Dihydropyrimidine dehydrogenase and fluoropyrimidine toxicity: testing times ahead
Pharmacogenetics of purine and pyrimidine drug analogues
The classic example of pharmacogenetics in clinical practice is the association between thiopurine methyltransferase deficiency and life-threatening toxicity to the immunosuppressant thiopurine drugs azathioprine and mercaptopurine. Less well known is the association between dihydropyrimidine dehydrogenase (DPD) deficiency and severe, sometimes fatal, toxicity to the fluoropyrimidine drugs 5-fluoruracil (5FU) and capecitabine, both widely used in the treatment of solid tumours including colorectal and metastatic breast cancers. The first report of severe toxicity due to DPD deficiency in a patient treated with 5FU was reported by Tuchman et al in 1985, thirty years after 5FU was developed. Whilst there is now a considerable body of peer reviewed scientific literature supporting the association between DPD deficiency and fluoropyrimidine toxicity (Lunenburg et al 2016), it has taken a further thirty years for this information to reach the popular press under the headline “How hundreds are being killed by chemo meant to save them” (Daily Mail Online. 6th October 2018).
Testing for DPD and its use in determining dosage
Approximately 80 to 90% of 5FU is degraded through the normal pyrimidine degradation pathway with the first step catalysed by the enzyme DPD. As 5FU has a narrow therapeutic window, impaired DPD activity leads to overdosing and toxicity. We have previously reported that four DPYD genetic variants with significant frequencies in the UK populations predict severe (grade 3 to 4) fluoropyrimidine toxicity (Loganayagam et al 2013). These four variants formed the basis of the 5FU pharmacogenetics testing panel we introduced. We subsequently included the DPYD variant c.1236G>A/HapB3 which tags the deep intronic variant c.1129-5923C>G (Meulendijks et al 2015). This variant creates a splice site leading to miss-splicing of an intronic sequence into the DPYD mRNA. All five variants in our current panel have a high penetrance, meaning that the majority of patients carrying these variants in a heterozygous genotype will experience toxicity. These DPYD variants do not however all have the same effect on DPD enzyme activity. Two variants, the splice junction variant c.1905+1G>A and the exonic variant c.1679T>G (p.A560S) result in a non-functional DPD enzyme. In a heterozygous genotype, DPD activity is 50% of normal and consequently, the fluoropyrimidine dose should also be reduced to 50% of the normal dose (Table 1). By contrast, the other three variants shown in Table 1 are associated with significant residual activity. In heterozygous genotypes, DPD activity is estimated to be 75-80% of normal and the dose given should be a corresponding 75-80% of the normal dose. Although heterozygous genotypes are most commonly seen, compound heterozygous or homozygous genotypes are found and these patients experience extreme toxicity at normal fluoropyrimidine doses. The effect of these alleles on dose reduction is additive, for example a patient homozygous for the c.1905+1G>A variant will have completely deficient DPD activity and should not be given fluoropyrimidines. The compound heterozygous genotype c.2846T/ c.1236A is associated with 50% DPD activity and would require a 50% dose reduction.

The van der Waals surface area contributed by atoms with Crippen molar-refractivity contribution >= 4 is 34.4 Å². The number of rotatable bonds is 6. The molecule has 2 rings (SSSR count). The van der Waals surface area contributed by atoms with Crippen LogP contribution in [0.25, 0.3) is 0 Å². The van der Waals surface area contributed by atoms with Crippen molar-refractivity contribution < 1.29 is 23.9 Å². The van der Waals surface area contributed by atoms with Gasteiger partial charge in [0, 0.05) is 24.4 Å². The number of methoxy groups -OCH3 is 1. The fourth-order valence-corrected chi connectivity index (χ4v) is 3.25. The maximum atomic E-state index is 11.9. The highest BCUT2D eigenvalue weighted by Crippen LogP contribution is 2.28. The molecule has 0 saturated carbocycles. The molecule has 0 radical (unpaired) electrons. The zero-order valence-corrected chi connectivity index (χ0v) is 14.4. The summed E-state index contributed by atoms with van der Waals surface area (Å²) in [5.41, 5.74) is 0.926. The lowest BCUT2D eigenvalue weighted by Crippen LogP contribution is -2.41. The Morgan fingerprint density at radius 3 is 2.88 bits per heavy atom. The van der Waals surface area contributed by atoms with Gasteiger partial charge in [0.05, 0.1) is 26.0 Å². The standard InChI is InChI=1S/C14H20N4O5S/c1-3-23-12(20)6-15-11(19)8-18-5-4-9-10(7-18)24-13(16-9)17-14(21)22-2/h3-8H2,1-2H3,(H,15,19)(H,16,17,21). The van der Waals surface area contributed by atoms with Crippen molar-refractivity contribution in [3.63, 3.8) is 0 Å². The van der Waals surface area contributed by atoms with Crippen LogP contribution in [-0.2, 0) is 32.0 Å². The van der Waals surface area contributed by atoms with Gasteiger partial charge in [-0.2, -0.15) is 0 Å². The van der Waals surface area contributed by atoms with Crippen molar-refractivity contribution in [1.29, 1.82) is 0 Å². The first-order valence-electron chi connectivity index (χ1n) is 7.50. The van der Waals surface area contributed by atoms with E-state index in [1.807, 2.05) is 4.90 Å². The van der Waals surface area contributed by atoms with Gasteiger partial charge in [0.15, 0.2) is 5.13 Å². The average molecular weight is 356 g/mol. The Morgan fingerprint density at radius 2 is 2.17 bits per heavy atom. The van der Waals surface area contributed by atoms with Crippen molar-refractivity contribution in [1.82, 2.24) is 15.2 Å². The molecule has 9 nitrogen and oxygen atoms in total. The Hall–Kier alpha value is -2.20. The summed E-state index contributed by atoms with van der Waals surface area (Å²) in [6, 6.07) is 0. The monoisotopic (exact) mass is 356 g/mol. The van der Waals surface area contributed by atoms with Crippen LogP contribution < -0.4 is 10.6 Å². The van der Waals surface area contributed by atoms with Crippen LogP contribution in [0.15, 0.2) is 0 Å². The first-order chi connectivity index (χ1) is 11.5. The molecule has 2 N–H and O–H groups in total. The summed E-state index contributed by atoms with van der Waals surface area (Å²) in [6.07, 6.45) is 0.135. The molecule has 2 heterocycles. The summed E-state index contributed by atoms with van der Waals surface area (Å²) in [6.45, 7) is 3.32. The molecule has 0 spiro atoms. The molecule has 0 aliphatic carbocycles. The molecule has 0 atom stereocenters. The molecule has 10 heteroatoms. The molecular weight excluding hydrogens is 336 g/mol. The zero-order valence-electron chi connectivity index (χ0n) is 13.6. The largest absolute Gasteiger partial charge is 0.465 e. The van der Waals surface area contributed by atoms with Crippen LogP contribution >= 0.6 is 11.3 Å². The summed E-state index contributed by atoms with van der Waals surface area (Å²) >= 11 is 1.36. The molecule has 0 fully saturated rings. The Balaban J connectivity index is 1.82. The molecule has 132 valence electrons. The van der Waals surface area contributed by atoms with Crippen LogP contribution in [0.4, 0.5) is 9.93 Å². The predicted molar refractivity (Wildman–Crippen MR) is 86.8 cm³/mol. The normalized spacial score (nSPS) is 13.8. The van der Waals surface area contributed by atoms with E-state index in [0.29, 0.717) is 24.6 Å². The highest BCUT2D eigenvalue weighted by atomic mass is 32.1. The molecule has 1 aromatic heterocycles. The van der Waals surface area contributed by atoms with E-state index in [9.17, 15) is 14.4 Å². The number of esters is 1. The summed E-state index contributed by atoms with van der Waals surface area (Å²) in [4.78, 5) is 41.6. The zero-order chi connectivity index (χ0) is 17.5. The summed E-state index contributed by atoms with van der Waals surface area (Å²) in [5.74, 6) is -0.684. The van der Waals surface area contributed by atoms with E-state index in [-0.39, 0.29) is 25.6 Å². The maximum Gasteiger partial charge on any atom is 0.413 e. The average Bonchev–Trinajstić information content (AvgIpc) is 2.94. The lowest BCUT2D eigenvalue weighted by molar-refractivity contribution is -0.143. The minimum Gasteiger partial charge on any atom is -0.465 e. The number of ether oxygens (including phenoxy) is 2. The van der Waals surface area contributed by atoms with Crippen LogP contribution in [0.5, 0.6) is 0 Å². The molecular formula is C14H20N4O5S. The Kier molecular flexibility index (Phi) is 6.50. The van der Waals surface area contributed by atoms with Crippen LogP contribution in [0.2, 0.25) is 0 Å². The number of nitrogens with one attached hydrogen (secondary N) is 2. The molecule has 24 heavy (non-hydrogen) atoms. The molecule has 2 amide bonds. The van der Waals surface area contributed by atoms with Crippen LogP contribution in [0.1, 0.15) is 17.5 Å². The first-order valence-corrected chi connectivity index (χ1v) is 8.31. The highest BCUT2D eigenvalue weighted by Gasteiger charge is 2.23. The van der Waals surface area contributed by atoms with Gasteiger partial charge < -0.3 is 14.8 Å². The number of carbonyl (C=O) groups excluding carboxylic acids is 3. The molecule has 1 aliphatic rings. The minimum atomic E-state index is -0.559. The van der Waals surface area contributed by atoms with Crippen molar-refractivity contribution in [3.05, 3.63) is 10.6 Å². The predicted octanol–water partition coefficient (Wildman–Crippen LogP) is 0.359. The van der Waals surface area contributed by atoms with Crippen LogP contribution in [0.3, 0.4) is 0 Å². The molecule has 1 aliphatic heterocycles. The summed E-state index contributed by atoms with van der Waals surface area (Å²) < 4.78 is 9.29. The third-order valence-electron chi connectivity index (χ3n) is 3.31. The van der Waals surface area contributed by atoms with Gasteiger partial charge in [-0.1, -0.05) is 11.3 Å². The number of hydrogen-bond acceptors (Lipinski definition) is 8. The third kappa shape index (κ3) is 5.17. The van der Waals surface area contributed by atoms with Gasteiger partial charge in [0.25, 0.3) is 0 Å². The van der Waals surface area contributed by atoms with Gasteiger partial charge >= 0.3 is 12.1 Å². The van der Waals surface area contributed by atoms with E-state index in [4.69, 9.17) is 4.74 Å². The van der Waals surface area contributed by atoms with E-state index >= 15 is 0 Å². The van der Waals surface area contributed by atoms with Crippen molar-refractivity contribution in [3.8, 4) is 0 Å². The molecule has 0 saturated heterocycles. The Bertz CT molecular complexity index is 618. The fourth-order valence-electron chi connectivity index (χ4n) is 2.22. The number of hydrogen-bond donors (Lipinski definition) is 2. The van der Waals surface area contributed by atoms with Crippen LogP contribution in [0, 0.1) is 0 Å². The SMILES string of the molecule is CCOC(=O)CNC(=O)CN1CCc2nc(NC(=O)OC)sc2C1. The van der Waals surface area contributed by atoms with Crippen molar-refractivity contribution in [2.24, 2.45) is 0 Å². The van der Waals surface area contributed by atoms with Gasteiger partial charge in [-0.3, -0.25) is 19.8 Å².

In a large Dutch study (Deenen et al 2016), testing for the variant DPYD*2A (c.1905+1G>A) only has been shown to have a marginal cost benefit. We have reported that patients experiencing severe toxicity who also carry a DPYD variant account for a disproportionate number of hospital bed days compared to DPYD wildtype patients experiencing toxicity (Loganayagam et al 2013). There is also anecdotal evidence that DPD–related toxicity is associated with prolonged hospital stays (De Sousa et al, 2015). More importantly, the Deenen study estimated death due to fluoropyrimidine toxicity in patients heterozygous for the c.1905+1G>A variant treated with a normal fluoropyrimidine dose to be approximately 10%. For some colorectal cancer patients the Daily Mail headline could equally have read “Cured by surgery, killed by chemo”.
Changing Clinical Practice
In conclusion, there is a considerable body of evidence supporting testing for DPYD variants prior to the start of fluoropyrimidine therapy to avoid severe, sometimes fatal toxicity. Patients carrying a DPYD variant should be treated with reduced dose therapy or an alternate therapy. Although there is increasing awareness of testing among patients, clinical practice has been slow to change.
For further information, please contact:
The Purine Research Laboratory, Biochemical Sciences, Viapath, St Thomas’ Hospital
Tony Marinaki (PhD):
Tony [dot] Marinaki [at] viapath [dot] co [dot] uk
Monica Arenas Hernandez (PhD):
Monica [dot] Arenas-Hernandez [at] viapath [dot] co [dot] uk
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- De Souza K., Papadatos-Pastos D., Karapanagiotou L., Sandri I., Marinaki A., Mansi J. DPYD genotyping as a potential cost-effective predictive biomarker of capecitabine toxicity in breast cancer. Clinical Oncology. 2015; 27(6): e12 (Abstract).
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- Tuchman M, Stoeckeler JS, Kiang DT, O’Dea RF, Ramnaraine ML, Mirkin BL. Familial pyrimidinemia and pyrimidinuria associated with severe fluorouracil toxicity. N Engl J Med. 1985 Jul 25;313(4):245-9